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Freeman, Snyder & Connolly: The impact of degree f ield on earnings 17 Appendix 1 Number of cases before and after exclusions in the analysis of degree recipients of the Baccalaureate and Beyond Survey: 1992 93/94 and 1999 2000/2001 1992 93 graduates in 1 994 1999 2000 graduates in 2001 Field of study Total Male Female Percent Total Male Female Percent female female Full Sample ........................................ 10,041 4,365 5,676 56.5 10,016 3,841 6,175 61.7 Sample for cross tabul ations ........................................ 5,093 2,277 2,816 55.3 5,529 2,266 3,263 59.0 Sample for regressions ........................................ 4,943 2,205 2,738 55.4 5,406 2,210 3,196 59.1 Excluded for cross tabulations Salary <=$1,000 ........................... 2,289 1,081 1,208 52.8 2,080 768 1,312 63.1 Salary >=$500,000 ......................................... 4 3 1 25.0 --------Postbaccalaureate enrollment .................................... .... 3,003 1,315 1,688 56.2 2,798 1,013 1,785 63.8 Not full time employee ................................. 3,082 1,276 1,806 58.6 2,434 776 1,658 68.1 Non respondent on gender 1 ....................................... 23 No fie ld of study data ........................... 23 ------Additional exclusions for regressions Salary<=$10,000 ........................... 3,025 1,342 1,683 55.6 2,593 919 1,674 64.6 Salary>=$100,000 ........................... 37 21 16 43.2 45 31 14 31.1 Not applicable. --Not available. 1 Computer assisted telephone interview non respondents for 1994 were excluded. All data were imputed for 2001. NOTE: D etails do not add to totals because people may be excluded for multiple reasons. SOURCE: U.S. Department of Education, National Center for Education Statistics, 1993/94 Baccalaureate and Beyond Longitudinal Study (B&B:93/94) and 200 0/01 Baccalaureate and Beyond Longitudinal Study (B&B:2000/01).

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Education Policy Ana lysis Archives Vol. 13 No. 16 18 Education Policy Analysis Archives http://epaa.asu.edu Editor: Sherman Dorn University of South Florida Production Assistant: Chris Murrell, Arizona State Un iversity General questions about appropriateness of topics or particular articles may be addressed to the Editor, Sherman Dorn, epaa editor@shermando rn .com EPAA Editorial Board Michael W. Apple University of Wisconsin David C. Berliner Arizona State University Greg Camilli Rutgers University Linda Darling Hammond Stanford University Mark E. Fetler California Commission on Teacher Credentialing Gustavo E. Fischman Arizona State Univeristy Richard Garlikov Birmingham, Alabama Gene V Glass Arizona State University Thom as F. Green Syracuse University Aimee Howley Ohio University Craig B. Howley Appalachia Educational Laboratory William Hunter University of Ontario Institute of Technology Patricia Fey Jarvis Seattle, Washington Daniel Kalls Ume University Benjamin Levin University of Manitoba Thomas Mauhs Pugh Green Mountain College Les McLean University of Toronto Heinrich Mintrop University of California, Berkeley Michele Mos es Arizona State University Gary Orfield Harvard University Anthony G. Rud Jr. Purdue University Jay Paredes Scribner University of Missouri Michael Scriven Western Michigan University Lorrie A. Shepard University of Colorado, Boulder Robert E. Stake University of Illinois UC Kevin Welner University of Colorado, Boulder Terrence G. Wiley Arizona State University John Willinsky University of British Columbia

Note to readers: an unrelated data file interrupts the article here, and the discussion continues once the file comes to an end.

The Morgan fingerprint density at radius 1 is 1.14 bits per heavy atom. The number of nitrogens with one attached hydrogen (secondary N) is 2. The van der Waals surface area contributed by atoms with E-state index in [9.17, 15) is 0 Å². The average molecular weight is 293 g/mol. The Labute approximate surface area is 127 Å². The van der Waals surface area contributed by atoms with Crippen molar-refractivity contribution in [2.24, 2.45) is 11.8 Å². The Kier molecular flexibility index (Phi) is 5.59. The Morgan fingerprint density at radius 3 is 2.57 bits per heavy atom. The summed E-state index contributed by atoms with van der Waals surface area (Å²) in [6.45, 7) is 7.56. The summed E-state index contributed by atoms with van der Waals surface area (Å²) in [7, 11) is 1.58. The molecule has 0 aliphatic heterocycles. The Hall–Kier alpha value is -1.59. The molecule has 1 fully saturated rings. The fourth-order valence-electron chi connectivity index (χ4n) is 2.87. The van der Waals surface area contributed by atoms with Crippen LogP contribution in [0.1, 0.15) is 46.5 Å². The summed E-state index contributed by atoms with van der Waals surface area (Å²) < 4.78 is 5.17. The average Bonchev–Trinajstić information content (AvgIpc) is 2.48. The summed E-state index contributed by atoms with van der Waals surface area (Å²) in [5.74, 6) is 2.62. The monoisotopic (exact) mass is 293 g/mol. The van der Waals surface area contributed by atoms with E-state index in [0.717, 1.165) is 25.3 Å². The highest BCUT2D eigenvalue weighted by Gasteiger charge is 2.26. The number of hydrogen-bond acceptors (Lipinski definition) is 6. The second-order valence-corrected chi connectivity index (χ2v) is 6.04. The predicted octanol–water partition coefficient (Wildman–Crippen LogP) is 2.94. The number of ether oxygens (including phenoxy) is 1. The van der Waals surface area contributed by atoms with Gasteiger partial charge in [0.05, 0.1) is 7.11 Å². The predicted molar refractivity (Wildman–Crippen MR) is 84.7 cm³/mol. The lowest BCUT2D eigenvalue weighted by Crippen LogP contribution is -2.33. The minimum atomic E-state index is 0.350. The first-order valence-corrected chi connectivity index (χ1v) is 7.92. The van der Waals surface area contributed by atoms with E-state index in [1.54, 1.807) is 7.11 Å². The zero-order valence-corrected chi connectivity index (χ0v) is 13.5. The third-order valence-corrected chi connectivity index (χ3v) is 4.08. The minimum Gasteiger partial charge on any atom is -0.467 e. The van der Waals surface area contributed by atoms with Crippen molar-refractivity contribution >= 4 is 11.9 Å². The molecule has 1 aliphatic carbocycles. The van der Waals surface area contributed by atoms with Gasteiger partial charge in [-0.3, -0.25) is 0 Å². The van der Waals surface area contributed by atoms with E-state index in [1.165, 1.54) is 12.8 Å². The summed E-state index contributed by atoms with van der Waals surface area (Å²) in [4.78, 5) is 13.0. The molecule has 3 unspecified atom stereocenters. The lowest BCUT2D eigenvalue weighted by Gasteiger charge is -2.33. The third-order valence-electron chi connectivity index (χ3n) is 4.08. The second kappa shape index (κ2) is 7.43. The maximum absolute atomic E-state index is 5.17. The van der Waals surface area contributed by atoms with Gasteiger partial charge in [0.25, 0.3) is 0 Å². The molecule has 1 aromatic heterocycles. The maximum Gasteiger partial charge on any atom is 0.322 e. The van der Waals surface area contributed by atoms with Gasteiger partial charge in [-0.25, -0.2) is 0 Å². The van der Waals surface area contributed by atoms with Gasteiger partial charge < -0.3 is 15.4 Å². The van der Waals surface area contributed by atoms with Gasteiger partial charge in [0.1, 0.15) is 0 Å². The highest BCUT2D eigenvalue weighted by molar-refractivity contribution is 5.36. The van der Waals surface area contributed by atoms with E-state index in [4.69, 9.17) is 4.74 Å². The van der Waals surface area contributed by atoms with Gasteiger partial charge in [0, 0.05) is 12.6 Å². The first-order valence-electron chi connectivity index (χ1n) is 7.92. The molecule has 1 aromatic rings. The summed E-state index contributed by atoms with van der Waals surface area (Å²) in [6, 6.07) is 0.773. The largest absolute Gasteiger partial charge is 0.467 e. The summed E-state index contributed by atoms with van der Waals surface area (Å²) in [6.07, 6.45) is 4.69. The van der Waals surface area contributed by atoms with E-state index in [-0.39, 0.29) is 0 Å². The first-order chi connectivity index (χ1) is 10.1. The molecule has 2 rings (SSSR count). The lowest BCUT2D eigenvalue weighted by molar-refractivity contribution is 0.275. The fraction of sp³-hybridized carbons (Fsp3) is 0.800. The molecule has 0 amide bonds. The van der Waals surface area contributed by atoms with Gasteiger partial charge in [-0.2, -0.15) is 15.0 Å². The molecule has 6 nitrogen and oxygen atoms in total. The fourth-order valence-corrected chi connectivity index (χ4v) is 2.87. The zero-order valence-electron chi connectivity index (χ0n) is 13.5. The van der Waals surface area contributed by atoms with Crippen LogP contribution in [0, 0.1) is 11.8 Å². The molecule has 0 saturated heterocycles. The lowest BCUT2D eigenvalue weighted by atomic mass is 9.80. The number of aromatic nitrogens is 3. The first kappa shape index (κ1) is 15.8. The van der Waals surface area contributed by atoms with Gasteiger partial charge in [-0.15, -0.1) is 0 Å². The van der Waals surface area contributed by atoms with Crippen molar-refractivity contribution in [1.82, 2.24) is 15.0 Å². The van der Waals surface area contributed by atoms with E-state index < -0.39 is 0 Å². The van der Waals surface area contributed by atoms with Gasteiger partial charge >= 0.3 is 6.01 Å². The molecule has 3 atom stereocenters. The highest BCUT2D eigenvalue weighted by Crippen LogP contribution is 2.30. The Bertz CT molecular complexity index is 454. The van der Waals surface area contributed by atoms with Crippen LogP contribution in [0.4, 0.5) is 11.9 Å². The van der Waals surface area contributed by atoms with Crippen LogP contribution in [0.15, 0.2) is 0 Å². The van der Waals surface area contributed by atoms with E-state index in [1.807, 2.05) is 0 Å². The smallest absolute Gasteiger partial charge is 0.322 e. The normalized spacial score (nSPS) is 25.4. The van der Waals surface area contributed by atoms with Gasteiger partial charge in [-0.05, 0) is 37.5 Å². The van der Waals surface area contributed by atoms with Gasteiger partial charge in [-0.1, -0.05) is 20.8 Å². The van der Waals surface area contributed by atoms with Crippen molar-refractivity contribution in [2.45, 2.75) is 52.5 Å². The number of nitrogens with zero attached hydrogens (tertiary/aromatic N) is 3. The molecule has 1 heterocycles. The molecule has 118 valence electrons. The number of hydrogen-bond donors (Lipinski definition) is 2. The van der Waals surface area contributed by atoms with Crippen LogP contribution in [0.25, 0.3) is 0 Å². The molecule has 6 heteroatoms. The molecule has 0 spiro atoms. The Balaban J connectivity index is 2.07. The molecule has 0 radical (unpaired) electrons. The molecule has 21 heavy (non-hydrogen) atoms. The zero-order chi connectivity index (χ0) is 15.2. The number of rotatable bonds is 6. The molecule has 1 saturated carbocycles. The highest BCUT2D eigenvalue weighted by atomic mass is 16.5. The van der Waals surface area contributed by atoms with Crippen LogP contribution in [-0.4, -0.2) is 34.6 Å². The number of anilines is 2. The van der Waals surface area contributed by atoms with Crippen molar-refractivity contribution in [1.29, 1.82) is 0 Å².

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Freeman, Snyder & Connolly: The impact of degree f ield on earnings 19 Archivos Analticos de Polticas Educativas Associate Edi tors Gustavo E. Fischman & Pablo Gentili Arizona State University & Universidade do Estado do Rio de Janeiro Founding Associate Editor for Spanish Language (1998 2003) Roberto Rodrguez Gmez Editorial Board Hugo Aboites Universidad Autnoma Metropoli tana Xochimilco Adrin Acosta Universidad de Guadalajara Mxico Claudio Almonacid Avila Universidad Metropolitana de Ciencias de la Educacin, Chile Dalila Andrade de Oliveira Universidade Fede ral de Minas Gerais, Belo Horizonte, Brasil Alejandra Birgin Ministerio de Educacin, Argentina Teresa Bracho Centro de Investigacin y Docencia Econmica CIDE Alejandro Canales Universidad Nacional Autnoma de Mxico Ursula Casanova Arizona State University, Tempe, Arizona Sigfredo Chiroque Instituto de Pedagoga Popular, Pe r Erwin Epstein Loyola University, Chicago, Illinois Mariano Fernndez Enguita Universidad de Salamanca. Espaa Gaudncio Frigotto Universidade Estadual do Rio de Janeiro, Brasil Rollin Kent Universidad Autnoma de Puebla. Puebla, Mxico Walter Kohan Universidade Estadual do Rio de Janeiro, Brasil Roberto Leher Universidade Estadual do Rio de Janeiro, Brasil Daniel C. Levy Universit y at Albany, SUNY, Albany, New York Nilma Limo Gomes Universidade Federal de Minas Gerais, Belo Horizonte Pia Lindquist Wong California State University, Sacramento, California Mara Loreto Egaa Programa Interdisciplinario de Investigacin en Educacin Mariano Narodowski Universidad Torcuato Di Tella, Argentina Iolanda de Oliveira Universidade Federal Fluminense, Brasil Grover Pango Foro Latinoamericano de Polticas Educativas, Per Vanilda Paiva Universidade Estadual do Rio de Janeiro, Brasil Miguel Pereira Catedratico Universidad de Granada, Espaa Angel Ignacio Prez Gmez Universidad de Mlaga Mnica Pini Universidad Nacional de San Martin, Argentina Romualdo Portella do Oliveira Universidade de So Paulo Diana Rhoten Social Science Research Council, New York, New York Jos Gimeno Sacristn Universidad de Valencia, Espaa Daniel Schugurensky Ontario Institute for Studies in Education, Canada Susan Street Centro de Investigaciones y Estudios Superiores en Antropologia Social Occidente, Guadalajara, Mxico Nelly P. Stromquist University of Southern California, Los Angeles, California Daniel Suarez Laboratorio de Politicas Publicas Universidad de Buenos Aires, Argentina Antonio Teo doro Universidade Lusfona Lisboa, Carlos A. Torres UCLA Jurjo Torres Santom Universidad de la Corua, Espaa